Easter is a Christian festival which celebrates the resurrection of Jesus Christ, on the third day after he was crucified on the cross.
His resurrection is celebrated on Easter Sunday, which also marks the end of Lent, the 40-day period of prayer, penance and fasting which begins on Ash Wednesday.
What do eggs have to do with Easter?
Eggs represent new life and when cracked open are said to symbolise an empty tomb after the miracle of Jesus; resurrection.
Originally eating eggs was forbidden in the week leading up to Easter. They were saved and decorated in the run-up to the celebration and given to children as gifts.
The first chocolate eggs appeared in France and Germany during the 19th century.
And the Easter Bunny?
The legend of the Easter Bunny is believed to have originated with the German Lutherans, where the ‘Easter Hare’ judged whether children had been good or bad in the run-up to Easter. A bit like Father Christmas.
Over time it has become incorporated into Christian celebrations and became popular in Britain during the 19th century.
If you are planning Easter or spring-themed activities within a childcare setting, we've put together a few ideas to keep your little ones 'hoppy' - with eggs and rabbits firmly at the fore.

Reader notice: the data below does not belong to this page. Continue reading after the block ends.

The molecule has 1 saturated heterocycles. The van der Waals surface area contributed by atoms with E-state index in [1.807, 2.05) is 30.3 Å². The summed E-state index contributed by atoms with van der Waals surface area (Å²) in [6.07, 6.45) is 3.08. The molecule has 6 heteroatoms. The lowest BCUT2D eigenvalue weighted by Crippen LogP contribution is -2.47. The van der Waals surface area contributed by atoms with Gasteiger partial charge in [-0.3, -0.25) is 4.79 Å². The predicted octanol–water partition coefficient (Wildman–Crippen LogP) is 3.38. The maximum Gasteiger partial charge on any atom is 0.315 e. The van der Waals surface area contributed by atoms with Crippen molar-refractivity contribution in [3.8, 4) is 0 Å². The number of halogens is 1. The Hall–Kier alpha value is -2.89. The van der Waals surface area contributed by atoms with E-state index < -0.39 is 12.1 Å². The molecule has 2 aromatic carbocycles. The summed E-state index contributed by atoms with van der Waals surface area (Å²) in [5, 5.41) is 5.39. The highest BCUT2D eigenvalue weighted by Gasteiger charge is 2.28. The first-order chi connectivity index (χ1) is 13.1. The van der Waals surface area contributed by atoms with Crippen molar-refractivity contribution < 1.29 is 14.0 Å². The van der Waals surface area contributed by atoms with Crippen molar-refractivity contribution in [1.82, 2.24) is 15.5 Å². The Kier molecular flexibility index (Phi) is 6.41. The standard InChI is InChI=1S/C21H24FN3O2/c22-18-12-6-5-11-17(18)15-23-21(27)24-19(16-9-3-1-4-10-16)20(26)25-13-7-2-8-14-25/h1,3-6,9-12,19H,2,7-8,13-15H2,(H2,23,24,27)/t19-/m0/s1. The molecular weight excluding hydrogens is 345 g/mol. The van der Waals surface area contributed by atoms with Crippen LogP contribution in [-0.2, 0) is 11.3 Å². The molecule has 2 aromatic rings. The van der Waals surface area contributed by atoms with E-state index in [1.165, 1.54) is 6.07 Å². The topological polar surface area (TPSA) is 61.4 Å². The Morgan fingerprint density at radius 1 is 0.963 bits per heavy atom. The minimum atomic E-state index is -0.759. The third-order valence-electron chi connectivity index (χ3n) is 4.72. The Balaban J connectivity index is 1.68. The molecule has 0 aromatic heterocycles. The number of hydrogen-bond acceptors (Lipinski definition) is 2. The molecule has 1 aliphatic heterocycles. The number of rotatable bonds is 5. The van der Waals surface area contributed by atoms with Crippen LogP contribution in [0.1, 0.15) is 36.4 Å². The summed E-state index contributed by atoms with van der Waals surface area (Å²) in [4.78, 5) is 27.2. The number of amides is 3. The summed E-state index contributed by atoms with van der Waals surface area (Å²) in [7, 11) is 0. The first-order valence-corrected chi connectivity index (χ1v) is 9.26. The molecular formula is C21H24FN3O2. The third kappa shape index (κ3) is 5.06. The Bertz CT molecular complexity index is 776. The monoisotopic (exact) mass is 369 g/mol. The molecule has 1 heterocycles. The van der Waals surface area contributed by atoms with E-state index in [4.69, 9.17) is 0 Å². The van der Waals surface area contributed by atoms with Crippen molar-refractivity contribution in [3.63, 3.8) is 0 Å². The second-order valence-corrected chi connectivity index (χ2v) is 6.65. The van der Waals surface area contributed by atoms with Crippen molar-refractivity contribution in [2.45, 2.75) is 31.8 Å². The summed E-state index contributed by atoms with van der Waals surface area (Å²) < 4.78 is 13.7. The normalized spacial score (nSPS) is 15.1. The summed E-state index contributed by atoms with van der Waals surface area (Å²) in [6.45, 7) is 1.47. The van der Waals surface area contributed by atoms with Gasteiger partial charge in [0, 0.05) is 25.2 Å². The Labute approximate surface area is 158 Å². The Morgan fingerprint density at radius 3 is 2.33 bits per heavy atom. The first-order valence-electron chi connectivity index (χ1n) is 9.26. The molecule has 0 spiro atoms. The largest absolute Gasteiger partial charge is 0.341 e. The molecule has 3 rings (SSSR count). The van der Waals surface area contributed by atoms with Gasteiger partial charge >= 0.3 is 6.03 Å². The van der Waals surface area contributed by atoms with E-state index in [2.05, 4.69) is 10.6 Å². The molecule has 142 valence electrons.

Easter Egg match
Cut egg shapes from different coloured paper and draw simple designs on them - ensuring you have matching pairs. During circle time spread out the eggs in the centre and ask the children to find the pairs.
Fingerprint egg basket
This simple, but extremely cute, art project requires wallpaper scraps, paints, scissors and glue. Draw a basket shape on the wallpaper pieces and let the little ones hone their scissor skills by cutting it out. Glue onto a sheet of paper and then get the children to dip their fingers in different coloured paints to create eggs for the basket.
Easter Bunny Says
Adapt an old favourite - Simon Says - into Easter Bunny Says and instruct the children to run like a bunny, hop like a bunny, eat a carrot like a bunny etc.
Crack the shell
To the sound of soft music, children pretend to be tiny chicks in their shell by curling up in a ball on the floor. Slowly, the chicks use their beak to crack the shell and the tiny chicks emerge - stretching their arms, legs and neck.
Chocolate-related Easter facts:
OK, I concede, Easter wouldn't be the same without chocolate treats so we've compiled five fun facts for your delectation:
- Every child in the UK receives an average of 8.8 Easter eggs each year – double their recommended calorie intake for a week
- When people eat a chocolate bunny 76% bite off the ears first
- Easter-time sales make up 10% of UK chocolate spending for the year
- The tallest chocolate Easter egg, made in Italy in 2011, stood 10.39m high and weighed 7,200kg - taller than a giraffe and heavier than an elephant
- The average time for children to eat their first Easter egg is 11am on Easter Sunday morning